UPDATE | Dec. 3, 12:20pm
Qatar’s first lady Her Highness Sheikha Moza bint Nasser has attended the opening of a major solar power testing facility at the Qatar Science & Technology Park (QSTP).
A joint project run by QSTP, GreenGulf and Chevron Qatar, the 35,000 square metre centre will identify solar technologies best suited to the region’s climate.
Qatar is now aiming to meet 16 percent of its electricity needs through solar energy by 2018, a 6 percent increase on its previous target, according to a senior Qatari official.
“It makes sense for us. All these measures have been applied now because solar prices are becoming reasonable and competitive. With the amount of solar hours we have it is economically feasible.”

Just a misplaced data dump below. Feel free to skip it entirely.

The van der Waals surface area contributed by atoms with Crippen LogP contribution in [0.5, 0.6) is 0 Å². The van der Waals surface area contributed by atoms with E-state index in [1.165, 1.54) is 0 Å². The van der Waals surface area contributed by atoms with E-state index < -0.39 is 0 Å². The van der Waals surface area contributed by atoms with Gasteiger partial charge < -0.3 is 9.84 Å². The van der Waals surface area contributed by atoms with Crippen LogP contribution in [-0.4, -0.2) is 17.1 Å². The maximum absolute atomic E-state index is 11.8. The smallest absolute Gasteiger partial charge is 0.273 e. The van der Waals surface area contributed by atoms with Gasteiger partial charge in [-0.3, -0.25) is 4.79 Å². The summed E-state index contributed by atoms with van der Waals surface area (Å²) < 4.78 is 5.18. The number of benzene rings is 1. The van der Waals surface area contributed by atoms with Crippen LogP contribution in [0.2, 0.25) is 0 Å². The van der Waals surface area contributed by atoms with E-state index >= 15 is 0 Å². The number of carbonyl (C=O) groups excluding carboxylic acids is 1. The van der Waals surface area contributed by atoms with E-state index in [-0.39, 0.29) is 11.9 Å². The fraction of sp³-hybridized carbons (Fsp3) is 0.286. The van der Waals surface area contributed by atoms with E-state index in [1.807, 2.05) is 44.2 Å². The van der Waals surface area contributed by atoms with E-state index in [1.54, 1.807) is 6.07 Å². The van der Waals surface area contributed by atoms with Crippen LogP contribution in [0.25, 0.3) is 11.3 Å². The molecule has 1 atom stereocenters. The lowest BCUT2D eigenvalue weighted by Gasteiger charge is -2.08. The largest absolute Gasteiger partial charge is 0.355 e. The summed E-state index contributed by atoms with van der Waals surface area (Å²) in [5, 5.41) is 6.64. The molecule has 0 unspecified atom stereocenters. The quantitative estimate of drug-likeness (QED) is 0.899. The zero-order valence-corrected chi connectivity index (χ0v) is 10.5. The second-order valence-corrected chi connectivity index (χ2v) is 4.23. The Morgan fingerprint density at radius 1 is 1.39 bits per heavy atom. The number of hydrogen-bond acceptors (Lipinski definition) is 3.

Qatar had previously committed to producing 10 percent of its electricity from solar power by 2018, as well as promising a carbon-neutral World Cup in 2022.
As part of this commitment, it’s building a huge polysilicon plant in Ras Laffan, which should be completed by the end of next year.
Polysilicon is used to make many of the elements used in solar technology, incuding the panels themselves.
Qatar’s government has so far refused to set a limit on its greenhouse gas emissions at the COP 18 climate talks.
In a report submitted to the UN last year and quoted by Reuters, Qatar explained its position:
“To Qatar, climate change represents a double jeopardy,” it said. “On the one hand, global warming threatens its fragile desert ecosystems. On the other, effective action to solve the problem would undermine demand for fossil fuels.”